Don't believe them! They are lying -- and they are doing that to protect their real constituency, the rich, from having to pay as big a percentage of their income into FICA taxes as the working and middle classes currently pay. Currently, the rich pay a much smaller percentage than all other Americans pay, because the FICA tax is capped at a certain income (and that's just the way the Republicans like it).

Let me set a couple of things straight. The Baby Boomers have paid into the Social Security Trust Fund all of their working lives -- and they deserve to retire at the same age as previous retirees, and they deserve to be paid their full benefit. Anything less is a betrayal.

And the Baby Boomers are NOT going to bankrupt the Social Security system. The Social Security Trust Fund can continue to pay full benefits for about another 20 years, and after that, it can pay 80% of those benefits far into the future. It is in no danger of going bankrupt.

And the system can be easily fixed to allow the system to pay full benefits far into the future, without raising the retirement age or cutting retirement benefits. All Congress has to do is raise (or eliminate) the cap on the income subject to the FICA tax (commonly called the payroll tax). This would affect only the richest Americans -- and would not cost the working and middle classes a penny more in taxes.

The Republicans have never liked Social Security. They opposed it when it was created, and they have tried to abolish it since then. They know it is too popular right now to do away with it, so they are trying to chip away at it -- cutting benefits and raising the retirement age and damaging it a little bit at a time (until it is so bad that they can abolish it). Don't let them do it! Don't let them scare you into allowing them to destroy the federal system that has worked better than any other (and cut senior poverty from above 50% to below 10%).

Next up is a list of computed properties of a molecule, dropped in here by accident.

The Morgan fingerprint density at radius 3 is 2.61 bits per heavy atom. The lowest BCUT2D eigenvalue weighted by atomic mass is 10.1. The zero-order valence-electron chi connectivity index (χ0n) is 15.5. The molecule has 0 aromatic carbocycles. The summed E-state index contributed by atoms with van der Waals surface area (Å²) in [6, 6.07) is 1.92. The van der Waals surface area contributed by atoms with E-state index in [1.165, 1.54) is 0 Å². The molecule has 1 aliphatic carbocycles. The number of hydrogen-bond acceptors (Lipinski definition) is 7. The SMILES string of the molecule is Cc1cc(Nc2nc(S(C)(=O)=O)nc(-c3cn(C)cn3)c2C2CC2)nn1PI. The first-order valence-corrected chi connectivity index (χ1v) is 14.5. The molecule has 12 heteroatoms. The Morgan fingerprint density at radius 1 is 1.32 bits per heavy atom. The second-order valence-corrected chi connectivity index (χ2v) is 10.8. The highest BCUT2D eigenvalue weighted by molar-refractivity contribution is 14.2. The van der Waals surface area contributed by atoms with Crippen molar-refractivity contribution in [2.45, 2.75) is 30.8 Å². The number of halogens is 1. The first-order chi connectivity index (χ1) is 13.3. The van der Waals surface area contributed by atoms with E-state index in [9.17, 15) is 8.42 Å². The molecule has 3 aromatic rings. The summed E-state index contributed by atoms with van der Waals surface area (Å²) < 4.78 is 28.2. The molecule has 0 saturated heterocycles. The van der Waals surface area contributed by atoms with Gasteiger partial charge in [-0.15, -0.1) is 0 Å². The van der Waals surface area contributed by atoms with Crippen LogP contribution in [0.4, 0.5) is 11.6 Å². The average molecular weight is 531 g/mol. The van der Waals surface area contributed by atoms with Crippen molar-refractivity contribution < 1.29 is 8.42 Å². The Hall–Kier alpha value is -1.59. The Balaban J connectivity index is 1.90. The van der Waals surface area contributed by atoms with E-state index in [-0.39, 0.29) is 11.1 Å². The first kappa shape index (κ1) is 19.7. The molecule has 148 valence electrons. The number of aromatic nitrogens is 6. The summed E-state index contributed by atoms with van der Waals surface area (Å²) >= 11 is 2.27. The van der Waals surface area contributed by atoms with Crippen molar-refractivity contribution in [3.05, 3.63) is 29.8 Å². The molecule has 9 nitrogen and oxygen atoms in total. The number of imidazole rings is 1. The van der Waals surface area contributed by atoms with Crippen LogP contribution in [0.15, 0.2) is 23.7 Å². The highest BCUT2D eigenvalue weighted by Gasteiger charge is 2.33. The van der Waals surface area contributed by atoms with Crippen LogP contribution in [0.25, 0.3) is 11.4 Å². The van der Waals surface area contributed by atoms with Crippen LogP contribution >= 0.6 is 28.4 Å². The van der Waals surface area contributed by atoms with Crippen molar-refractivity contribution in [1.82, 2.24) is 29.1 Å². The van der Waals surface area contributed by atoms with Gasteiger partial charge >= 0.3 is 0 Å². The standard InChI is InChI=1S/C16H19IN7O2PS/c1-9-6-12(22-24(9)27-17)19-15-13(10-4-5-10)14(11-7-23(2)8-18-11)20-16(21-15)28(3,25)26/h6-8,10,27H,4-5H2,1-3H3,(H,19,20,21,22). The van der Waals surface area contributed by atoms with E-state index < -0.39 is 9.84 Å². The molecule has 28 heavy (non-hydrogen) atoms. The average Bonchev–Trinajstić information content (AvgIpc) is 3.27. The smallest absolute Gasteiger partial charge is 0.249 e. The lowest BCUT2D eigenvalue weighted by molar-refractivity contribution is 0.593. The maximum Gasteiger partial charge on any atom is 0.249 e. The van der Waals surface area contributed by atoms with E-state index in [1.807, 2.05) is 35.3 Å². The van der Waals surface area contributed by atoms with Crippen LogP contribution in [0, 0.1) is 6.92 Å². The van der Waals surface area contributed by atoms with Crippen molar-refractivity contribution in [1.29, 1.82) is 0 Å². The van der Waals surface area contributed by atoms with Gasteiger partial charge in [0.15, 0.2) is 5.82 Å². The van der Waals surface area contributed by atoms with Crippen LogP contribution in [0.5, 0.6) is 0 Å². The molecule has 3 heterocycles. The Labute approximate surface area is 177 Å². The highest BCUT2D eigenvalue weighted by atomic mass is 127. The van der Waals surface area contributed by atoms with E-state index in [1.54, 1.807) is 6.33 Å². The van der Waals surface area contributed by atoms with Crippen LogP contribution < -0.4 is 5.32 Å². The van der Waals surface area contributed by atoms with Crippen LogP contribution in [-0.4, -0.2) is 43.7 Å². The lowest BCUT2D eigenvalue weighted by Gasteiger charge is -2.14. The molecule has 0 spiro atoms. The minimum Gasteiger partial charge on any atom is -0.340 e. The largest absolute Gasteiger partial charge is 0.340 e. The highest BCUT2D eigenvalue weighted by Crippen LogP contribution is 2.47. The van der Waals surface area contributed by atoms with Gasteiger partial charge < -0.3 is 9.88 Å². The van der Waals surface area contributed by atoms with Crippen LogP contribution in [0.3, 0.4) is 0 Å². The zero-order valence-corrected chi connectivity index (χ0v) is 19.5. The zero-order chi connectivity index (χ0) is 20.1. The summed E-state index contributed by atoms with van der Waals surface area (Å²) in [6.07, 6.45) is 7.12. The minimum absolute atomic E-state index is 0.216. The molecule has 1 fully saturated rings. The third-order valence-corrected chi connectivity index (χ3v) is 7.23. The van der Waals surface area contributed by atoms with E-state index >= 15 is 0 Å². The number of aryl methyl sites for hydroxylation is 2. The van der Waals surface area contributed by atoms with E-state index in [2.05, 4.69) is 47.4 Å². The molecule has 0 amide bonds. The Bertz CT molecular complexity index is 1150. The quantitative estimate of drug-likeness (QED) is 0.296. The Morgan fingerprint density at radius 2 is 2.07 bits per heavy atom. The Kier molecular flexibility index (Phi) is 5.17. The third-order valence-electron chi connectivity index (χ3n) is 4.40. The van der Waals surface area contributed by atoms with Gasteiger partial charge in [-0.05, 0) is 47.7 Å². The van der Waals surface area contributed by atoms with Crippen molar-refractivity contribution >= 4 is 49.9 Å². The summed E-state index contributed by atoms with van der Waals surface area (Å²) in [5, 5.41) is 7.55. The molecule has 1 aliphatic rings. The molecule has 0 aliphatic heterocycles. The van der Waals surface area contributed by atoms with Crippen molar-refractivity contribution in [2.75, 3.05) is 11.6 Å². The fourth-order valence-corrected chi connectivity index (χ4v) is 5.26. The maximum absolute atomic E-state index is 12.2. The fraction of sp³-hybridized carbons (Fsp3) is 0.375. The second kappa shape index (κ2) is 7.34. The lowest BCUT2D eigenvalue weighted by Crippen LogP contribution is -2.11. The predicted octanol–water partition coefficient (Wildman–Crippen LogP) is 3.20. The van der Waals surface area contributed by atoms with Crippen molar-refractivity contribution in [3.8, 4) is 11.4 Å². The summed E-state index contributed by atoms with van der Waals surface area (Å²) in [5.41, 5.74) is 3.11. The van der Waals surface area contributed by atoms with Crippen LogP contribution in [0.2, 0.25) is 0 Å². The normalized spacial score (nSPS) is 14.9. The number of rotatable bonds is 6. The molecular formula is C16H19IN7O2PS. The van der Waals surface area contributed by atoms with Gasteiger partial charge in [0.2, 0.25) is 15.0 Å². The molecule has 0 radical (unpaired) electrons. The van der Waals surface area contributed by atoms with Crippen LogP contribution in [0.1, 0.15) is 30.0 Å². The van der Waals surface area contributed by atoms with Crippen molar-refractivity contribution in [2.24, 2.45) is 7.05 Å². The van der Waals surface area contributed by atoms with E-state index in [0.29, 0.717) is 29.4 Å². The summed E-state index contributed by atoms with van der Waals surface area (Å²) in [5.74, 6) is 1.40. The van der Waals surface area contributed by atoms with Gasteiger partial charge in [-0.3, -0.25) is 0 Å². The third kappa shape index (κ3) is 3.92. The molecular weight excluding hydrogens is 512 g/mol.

NOTE -- The charts above were made from a new Gallup Poll done throughout 2014 of a random national sample of 134,168 adults, with only a 1 point margin of error.

Bread Bags ?

Political Cartoon is by Steve Sack in the Minneapolis Star-Tribune.

Presidential Job Approval Is Still Rising


The Gallup Poll publishes daily a three-day average of the job approval for the president -- and the latest job approval number was 50%. That's the highest job approval percentage since June of 2013 (more than a year and a half ago). This latest survey was done between January 23rd and 25th of a random national sample of 1,527 adults, and has a margin of error of 3 points.

They also looked at the latest numbers for several groups, and compared them to the presidential job approval just one month ago -- in December 2014. As the chart above shows, the approval of the president has risen in almost every group (and the two groups showing a small drop in approval have a difference that is within the poll's margin of error).

The truth is that about half of all Americans approve of the job President Obama is doing. Meanwhile, the Republican-controlled Congress (which is acting like it has a mandate of support from the people) is still mired down at about 15.2% (the RealClearPolitics average of all the latest polls).